I put the total in the main bed accuracy test spreadsheet, but I’ve only been posting screencaps of the relevant data. Here’s the spreadsheet I’ve been working on, in case you’re curious. The header has all the basic calibration values in it.

I might have messed up the chain sag calculations, though, now that I think about it. I only did what was in the auto calibration dialog, and don’t remember entering sled weight or bed angle into Ground Control. That could certainly explain why things were off in the center.

As far as the motors flexing, I haven’t tested or observed any flex in their brackets, so I’m not sure. I’ve never seen any noticeable deflection, but even a slight amount could have an effect on the tests. I had to make an adapter bracket from 1 1/2" x 1 1/2" x 1/8" steel angle to get some height out of the motors. Admittedly, they don’t even give me enough height. I plan on replacing them with a Unistrut top beam, but if the little guys are flexing then they might be forcing my hand on this.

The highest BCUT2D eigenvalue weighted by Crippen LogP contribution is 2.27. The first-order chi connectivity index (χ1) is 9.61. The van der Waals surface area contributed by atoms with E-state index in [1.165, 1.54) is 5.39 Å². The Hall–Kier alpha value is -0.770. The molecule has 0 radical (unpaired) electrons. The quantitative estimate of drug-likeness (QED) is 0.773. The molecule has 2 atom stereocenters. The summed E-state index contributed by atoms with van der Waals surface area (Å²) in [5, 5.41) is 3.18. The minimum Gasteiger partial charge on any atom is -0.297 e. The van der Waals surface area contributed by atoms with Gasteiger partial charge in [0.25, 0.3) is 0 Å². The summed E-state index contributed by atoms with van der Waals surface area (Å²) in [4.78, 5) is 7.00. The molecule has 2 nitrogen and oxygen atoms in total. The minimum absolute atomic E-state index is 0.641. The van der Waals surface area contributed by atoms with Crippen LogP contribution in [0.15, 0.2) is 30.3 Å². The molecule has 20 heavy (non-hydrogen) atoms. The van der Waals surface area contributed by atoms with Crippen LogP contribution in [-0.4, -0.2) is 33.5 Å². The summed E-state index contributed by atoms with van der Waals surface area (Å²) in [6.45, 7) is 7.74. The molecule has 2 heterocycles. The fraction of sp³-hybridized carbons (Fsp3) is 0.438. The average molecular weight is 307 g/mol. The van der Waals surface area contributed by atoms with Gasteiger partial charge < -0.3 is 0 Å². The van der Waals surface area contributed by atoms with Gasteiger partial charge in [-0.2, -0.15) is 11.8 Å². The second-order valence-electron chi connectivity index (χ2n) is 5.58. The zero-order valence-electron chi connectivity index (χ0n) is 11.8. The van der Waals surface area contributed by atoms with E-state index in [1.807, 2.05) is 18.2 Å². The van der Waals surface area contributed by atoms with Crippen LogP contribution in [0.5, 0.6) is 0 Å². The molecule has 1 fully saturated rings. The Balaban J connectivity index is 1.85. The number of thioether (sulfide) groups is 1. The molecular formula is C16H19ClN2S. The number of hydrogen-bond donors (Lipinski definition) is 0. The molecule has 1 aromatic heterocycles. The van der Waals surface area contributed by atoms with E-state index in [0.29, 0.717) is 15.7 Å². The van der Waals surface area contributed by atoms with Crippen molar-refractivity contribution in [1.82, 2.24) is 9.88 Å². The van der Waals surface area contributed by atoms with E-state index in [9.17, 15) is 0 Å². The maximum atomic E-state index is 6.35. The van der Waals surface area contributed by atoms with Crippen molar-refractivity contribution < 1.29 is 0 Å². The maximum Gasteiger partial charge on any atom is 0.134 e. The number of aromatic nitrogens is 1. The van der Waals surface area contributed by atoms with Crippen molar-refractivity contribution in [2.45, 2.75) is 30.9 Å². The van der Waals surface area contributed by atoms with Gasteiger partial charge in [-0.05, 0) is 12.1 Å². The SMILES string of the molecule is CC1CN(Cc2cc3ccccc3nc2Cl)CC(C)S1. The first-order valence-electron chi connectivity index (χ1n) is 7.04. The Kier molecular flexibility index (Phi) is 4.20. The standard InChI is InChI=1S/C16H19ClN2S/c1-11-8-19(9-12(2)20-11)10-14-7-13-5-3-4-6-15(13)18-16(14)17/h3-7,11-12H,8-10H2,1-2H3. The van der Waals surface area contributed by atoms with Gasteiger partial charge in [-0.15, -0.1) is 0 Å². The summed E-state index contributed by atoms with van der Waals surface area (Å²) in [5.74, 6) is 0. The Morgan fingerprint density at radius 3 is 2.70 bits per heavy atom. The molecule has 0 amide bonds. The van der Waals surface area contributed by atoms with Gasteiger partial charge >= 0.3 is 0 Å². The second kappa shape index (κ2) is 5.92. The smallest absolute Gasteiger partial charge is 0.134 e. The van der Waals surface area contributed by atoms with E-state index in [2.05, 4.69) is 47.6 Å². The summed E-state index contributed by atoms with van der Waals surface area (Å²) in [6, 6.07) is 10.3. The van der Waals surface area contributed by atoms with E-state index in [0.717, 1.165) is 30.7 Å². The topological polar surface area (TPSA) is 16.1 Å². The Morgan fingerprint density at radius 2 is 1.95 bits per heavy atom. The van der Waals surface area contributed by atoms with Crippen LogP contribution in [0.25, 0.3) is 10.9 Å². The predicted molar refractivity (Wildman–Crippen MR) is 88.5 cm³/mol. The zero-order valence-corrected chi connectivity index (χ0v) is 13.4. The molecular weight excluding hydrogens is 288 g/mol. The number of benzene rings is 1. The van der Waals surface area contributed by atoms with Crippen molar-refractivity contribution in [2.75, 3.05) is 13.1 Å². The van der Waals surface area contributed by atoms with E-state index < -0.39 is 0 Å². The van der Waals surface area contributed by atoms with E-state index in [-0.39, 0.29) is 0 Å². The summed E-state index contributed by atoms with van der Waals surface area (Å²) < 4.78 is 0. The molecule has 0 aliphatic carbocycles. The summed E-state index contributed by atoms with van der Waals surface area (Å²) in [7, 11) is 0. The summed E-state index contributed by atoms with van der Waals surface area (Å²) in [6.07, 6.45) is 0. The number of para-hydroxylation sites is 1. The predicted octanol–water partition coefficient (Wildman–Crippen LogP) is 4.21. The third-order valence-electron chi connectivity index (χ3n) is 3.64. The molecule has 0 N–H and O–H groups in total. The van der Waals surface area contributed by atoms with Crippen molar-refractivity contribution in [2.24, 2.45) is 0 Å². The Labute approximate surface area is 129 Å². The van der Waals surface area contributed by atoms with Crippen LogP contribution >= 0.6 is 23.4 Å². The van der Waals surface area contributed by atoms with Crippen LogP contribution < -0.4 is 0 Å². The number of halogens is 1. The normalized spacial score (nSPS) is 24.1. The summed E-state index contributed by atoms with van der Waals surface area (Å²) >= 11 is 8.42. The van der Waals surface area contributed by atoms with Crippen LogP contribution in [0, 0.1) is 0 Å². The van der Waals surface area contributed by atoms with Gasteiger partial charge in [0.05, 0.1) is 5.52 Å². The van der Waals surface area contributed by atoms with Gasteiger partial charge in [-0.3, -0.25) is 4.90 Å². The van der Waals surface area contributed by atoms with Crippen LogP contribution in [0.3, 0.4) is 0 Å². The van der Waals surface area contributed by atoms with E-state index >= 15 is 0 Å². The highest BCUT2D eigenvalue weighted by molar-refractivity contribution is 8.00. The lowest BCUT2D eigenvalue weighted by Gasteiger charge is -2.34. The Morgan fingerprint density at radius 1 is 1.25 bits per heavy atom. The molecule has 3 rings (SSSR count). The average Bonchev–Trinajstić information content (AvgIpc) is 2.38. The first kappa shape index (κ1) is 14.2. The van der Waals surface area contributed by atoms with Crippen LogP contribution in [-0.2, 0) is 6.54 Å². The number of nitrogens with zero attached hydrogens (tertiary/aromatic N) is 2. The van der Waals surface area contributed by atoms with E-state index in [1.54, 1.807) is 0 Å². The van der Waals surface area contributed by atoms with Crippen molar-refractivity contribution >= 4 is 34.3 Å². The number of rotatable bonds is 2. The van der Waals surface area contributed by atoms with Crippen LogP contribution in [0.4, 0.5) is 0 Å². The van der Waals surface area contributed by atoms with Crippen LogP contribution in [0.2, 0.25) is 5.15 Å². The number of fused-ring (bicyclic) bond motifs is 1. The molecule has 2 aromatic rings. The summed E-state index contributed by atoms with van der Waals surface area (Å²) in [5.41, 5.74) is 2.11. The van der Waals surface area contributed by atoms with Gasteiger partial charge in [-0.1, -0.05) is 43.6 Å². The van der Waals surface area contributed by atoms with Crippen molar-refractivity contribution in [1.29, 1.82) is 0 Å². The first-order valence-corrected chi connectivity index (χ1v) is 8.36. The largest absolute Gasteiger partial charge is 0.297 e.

Pictures of the assembly, both with and without the chain guide. The chain guide mounts to a second piece of steel angle.

Next time I’m in the shop, I’ll have to aim my camera at the motors, then raise and lower the sled the entire height of the bed and see if we can notice any deflection :wink: If I’m geting flex at that point, does that invalidate a lot of the data I’m collecting? Really hoping I just messed up the math :stuck_out_tongue:


I managed to swing the z-axis mount base such that the bolt from the linkage kit’s lower right pillar passes through it. I think put the pillar on top of the z-axis mount base (had to cut it a little shorter than the other pillars to compensate). Seems to work well enough.

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If there’s any (darn autocorrect!) flexing or motor movement with that impressive mount, we should all give up! A very nice frame, sir!

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I agree. This is the first pic of your setup I have seen. I ASSumed you were running the stock (or similar) type of frame. With all of this talk of beams and flex in the New Frame thread, my addled brain went right to frame flex as a possibility for the top center error. I’m quite sure your frame all but rules that out of the testing you’re doing.

That’s also a good idea, thanks for that! Looks like I have options :smiley:

:blush: D’awww, thank you! I didn’t think that a small piece of angle iron would flex under the forces we’re dealing with here, but I’ve definitely underestimated physics before. It is only 1/8" angle, I’d use 1/4" if I made another set of brackets.